That's six seven and eight all in the same limerick. And I reckon 'limerick' is a reasonable description as it is commonly understood
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  4. #4
    That is exactly what I mean yes.
    What makes these two lines work:
    The apples fermented
    Inside the lamented
    is that the final syllable is unaccented, mute so to speak, so although there are 6 per line, they count as 5 for me
    Not officially of course, but still.
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  5. #5
    I was surprised reading Chaucer with notes the other day. Apparently the 'e' on the end of a lot of words was pronounced, they said it like the 'a' on the end of China. That's why Chaucer doesn't seem to scan sometimes, there is an extra syllable we wouldn't pronounce.
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  6. #6
    Olly (my auto correct thinks your name is “Only”), what you say in your OP about form making us better writer’s, was the subject of a lecture that I attended a few years ago given by George Bowering. Bowering is a former Poet Laureate of Canada and one of only two writers to receive the Governor General’s Award in both fiction and Poetry (The other is Margret Atwood). Bowering has published something like 120 books. Anyway, the lecture was about “constrictions” which Bowering says force us to “serve the form” rather than the ego. Any form is a constriction in that it dictates rules about the way the poem (or novel) is to be written. You can also create your own constrictions. There are novels written without using the letter “e”. Bowering published a book of “alphabet poems.” In first poem in the book, every line started with “A”, the second poem “B,” etc.. He had some complicated formula that allowed him to write more than 26 poems by doubling letters or something. The last poem was acrostic, using each letter of the alphabet in sequence to start each line. He also published a book of 365 poems, one written every day for a year. He had some other constrictions as well, some using the exact metre and rhyme scheme of other famous plays and poems (I can’t remember what they were).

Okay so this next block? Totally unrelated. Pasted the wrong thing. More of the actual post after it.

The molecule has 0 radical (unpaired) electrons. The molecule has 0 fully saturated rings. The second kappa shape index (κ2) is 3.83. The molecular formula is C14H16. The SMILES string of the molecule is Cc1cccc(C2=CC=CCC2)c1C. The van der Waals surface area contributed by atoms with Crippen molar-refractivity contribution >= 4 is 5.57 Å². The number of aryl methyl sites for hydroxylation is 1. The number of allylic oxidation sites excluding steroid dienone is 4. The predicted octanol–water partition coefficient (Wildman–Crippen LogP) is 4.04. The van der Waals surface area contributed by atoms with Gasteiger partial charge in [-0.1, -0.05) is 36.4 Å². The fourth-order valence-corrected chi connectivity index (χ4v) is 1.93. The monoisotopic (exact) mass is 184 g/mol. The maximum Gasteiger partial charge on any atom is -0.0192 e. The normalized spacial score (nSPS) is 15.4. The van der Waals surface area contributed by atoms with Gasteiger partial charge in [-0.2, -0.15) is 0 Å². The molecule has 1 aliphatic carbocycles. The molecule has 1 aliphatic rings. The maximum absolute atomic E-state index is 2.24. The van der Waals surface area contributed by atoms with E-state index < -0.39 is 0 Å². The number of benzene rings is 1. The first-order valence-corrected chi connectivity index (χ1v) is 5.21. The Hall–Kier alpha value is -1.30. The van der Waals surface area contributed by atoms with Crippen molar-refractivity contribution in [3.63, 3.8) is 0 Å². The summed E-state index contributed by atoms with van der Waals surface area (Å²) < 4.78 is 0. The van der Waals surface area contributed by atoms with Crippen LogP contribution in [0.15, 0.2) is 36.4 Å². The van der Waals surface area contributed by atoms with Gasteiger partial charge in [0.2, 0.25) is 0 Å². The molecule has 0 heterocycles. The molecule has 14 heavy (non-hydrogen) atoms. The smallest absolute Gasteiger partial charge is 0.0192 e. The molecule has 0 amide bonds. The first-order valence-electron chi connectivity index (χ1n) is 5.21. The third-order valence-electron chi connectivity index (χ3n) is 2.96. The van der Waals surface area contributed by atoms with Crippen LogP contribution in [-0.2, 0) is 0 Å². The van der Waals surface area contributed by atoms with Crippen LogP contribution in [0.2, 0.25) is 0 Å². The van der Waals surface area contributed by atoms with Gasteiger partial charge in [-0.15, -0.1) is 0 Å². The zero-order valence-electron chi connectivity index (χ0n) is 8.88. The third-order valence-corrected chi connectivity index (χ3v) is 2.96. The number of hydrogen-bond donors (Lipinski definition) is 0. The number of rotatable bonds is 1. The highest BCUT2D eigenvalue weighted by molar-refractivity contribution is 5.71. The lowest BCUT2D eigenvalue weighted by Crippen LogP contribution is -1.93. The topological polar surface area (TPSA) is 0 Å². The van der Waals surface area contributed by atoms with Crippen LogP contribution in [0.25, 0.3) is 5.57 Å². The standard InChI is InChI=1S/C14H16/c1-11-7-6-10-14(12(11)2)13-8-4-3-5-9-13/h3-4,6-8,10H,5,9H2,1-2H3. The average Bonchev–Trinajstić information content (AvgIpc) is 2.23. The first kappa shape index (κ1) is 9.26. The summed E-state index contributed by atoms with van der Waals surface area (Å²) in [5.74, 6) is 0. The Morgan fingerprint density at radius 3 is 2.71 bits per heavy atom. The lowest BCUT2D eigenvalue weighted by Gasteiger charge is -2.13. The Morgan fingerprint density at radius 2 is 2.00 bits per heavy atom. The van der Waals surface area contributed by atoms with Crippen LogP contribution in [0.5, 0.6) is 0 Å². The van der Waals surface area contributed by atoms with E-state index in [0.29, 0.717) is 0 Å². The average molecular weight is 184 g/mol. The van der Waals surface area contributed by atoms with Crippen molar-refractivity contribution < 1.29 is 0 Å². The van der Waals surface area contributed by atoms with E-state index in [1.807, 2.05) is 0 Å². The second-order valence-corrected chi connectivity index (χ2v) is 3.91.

Anyway, his point was to serve the form and remove the ego (self consciousness) from the act of writing, which he claims, stimulates creativity.

  7. #7
    Hmmm... a slight problem (which I won’t solve) with your Sun example. In the first word of the first line must not the accent fall on the second syllable, whereas the word ‘content’ is actually accented on the first?

  8. #8
    Hmmm... Slippy old English I think in my head I probably pronounced it more like 'content' in the sense 'satisfied. I think you probably hear the accent better than I do, I often have real trouble deciding where it lies and I am sitting here now going 'COn tent, con Tent' and not quite sure
    Anyway, totally my invention, so if it is wrong I take full responsibility, I can only say 'I did my best'; and no, I can't think of an alternative either
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  9. #9
    There was a young poet named Graeme
    whose rhaymes were excessively laeme.
    He’d rhayme blame with cane,
    toad with boat, load with stoat
    and his publisher died of the shaeme.

    Solly Olly, ah couldna resist it.

  10. #10
    Are you content with the contents of the box - as you say, slippery English...
    A man in possession of a wooden spoon must be in want of a pot to stir.